24 October 2014 - UNGA / 1st Committee - “Other weapons of mass destruction” - Statement by Mr Jean-Hugues Simon-Michel Ambassador, Permanent Representative of France to the Conference on Disarmament
France associates itself with the statement of the European Union.
I would only like to make some additional remarks from a national perspective.
The issue of “other weapons of mass destruction” is of fundamental importance to my delegation. Current events continue to bear this out.
Unfortunately, in Syria, the latest developments as reported by the fact-finding mission confirm that chlorine has indeed been used “systematically and repeatedly” as a chemical weapon in Syria in 2014. The conclusions of the fact-finding mission report are unequivocal. The use of helicopters leaves no doubt as to the Syrian regime’s responsibility. It would be unacceptable for the perpetrators of these crimes to benefit from impunity. In addition, Syria must assure the international community that its chemical programme is completely and irreversibly dismantled, by clarifying the gaps in its initial declaration and destroying without delay its chemical weapons production facilities.
France also supports the Organisation for the Prohibition of Chemical Weapons (OPCW) and calls on States which have not yet done so to join the 190 States Parties to the Chemical Weapons Convention (CWC).
I would further like to recall my country’s commitment to the 1925 Geneva Protocol prohibiting the use of chemical and biological weapons in war, of which France is the depositary. It is an instrument which remains essential and France calls upon all Member States which have not yet done so to accede to this Protocol and for States that continue to maintain reservations to withdraw them.
Within the framework of the Biological Weapons Convention (BWC), France has proposed setting up a peer-review mechanism. This proposal aims to increase the trust and transparency between States Parties. It also aims to facilitate the sharing of best practices regarding the implementation of the Convention. In August, France submitted the report of the first such peer review exercise, organized in Paris in December 2013 with the participation of nine experts from various geographical areas. France welcomes the positive response which this idea has received within the framework of the Convention and the announcement made by the Benelux countries on organizing another peer review, soon.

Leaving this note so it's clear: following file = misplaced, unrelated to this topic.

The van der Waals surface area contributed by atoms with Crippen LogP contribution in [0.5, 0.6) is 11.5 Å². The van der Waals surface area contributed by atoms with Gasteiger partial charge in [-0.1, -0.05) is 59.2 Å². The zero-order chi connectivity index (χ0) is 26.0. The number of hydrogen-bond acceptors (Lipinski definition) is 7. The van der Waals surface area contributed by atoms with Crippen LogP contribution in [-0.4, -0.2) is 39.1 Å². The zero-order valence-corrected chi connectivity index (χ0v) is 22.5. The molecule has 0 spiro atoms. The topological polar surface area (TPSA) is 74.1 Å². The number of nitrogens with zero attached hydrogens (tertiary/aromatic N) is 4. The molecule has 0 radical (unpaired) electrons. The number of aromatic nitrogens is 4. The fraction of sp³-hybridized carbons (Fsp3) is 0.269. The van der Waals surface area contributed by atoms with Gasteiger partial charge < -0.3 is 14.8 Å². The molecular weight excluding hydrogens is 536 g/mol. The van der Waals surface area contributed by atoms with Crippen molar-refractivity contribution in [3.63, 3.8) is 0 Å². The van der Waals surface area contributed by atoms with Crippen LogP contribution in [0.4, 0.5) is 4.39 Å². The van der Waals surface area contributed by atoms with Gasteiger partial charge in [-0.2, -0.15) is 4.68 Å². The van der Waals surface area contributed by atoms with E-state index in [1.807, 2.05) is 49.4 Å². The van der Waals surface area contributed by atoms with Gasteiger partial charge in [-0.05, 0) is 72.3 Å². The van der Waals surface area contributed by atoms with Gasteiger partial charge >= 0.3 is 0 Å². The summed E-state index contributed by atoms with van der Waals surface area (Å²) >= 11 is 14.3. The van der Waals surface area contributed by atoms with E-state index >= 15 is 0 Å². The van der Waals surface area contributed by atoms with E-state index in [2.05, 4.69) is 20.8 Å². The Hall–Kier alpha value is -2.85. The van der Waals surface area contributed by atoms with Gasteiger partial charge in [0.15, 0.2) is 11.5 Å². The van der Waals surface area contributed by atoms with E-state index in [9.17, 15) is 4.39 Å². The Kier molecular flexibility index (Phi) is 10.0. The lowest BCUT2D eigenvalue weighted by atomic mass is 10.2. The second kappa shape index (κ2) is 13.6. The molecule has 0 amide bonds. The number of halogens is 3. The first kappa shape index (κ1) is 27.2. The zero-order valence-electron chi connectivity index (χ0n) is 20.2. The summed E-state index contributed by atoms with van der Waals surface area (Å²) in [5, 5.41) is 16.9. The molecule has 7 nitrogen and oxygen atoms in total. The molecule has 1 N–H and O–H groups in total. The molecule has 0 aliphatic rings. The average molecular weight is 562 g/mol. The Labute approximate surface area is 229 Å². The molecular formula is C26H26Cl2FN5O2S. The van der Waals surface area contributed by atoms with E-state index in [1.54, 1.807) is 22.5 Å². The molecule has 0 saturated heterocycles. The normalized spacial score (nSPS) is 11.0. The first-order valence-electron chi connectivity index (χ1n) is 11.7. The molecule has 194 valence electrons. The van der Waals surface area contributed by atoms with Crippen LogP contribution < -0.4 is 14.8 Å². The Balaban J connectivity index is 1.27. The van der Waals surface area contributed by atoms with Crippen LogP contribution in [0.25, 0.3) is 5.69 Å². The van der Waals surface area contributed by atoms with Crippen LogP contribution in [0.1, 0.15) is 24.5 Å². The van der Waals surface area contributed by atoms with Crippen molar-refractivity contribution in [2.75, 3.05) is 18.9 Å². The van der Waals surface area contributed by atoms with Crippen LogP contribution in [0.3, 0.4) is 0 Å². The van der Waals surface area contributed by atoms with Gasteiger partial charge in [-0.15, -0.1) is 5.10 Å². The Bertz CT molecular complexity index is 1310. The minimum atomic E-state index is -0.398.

The discussions which took place in August on the issue of implementing Article VII and the transregional interest generated by this issue must continue. Naturally, France will participate in these discussions.
The issue of delivery systems of weapons of mass destruction is also central to this debate. The United Nations Security Council, in particular via Resolutions 1540, 1887 and 1977, has described the proliferation of missiles capable of carrying weapons of mass destruction as a threat to international peace and security. Iranian and North Korean ballistic programmes in particular are progressing in violation of United Nations Security Council resolutions.
Missiles are thus an issue of concern for all parties, which must be urgently addressed. The international community must step up its efforts to increase the effectiveness of multilateral arrangements, particularly the Hague Code of Conduct Against Ballistic Missile Proliferation (HCOC) and the Missile Technology Control Regime (MTCR). Major challenges remain ahead, which is why, among other initiatives, France is supporting efforts towards the universalization of the HCOC.
Finally, I would like to introduce the biennial resolution, which France is submitting this year, jointly with Germany, on preventing the acquisition by terrorists of radioactive sources. Our objective is to keep the international community mobilized against this threat, given the serious radiological consequences that could induce the hostile use of certain radioactive sources for terrorist purposes.
Mr Chair, thank you very much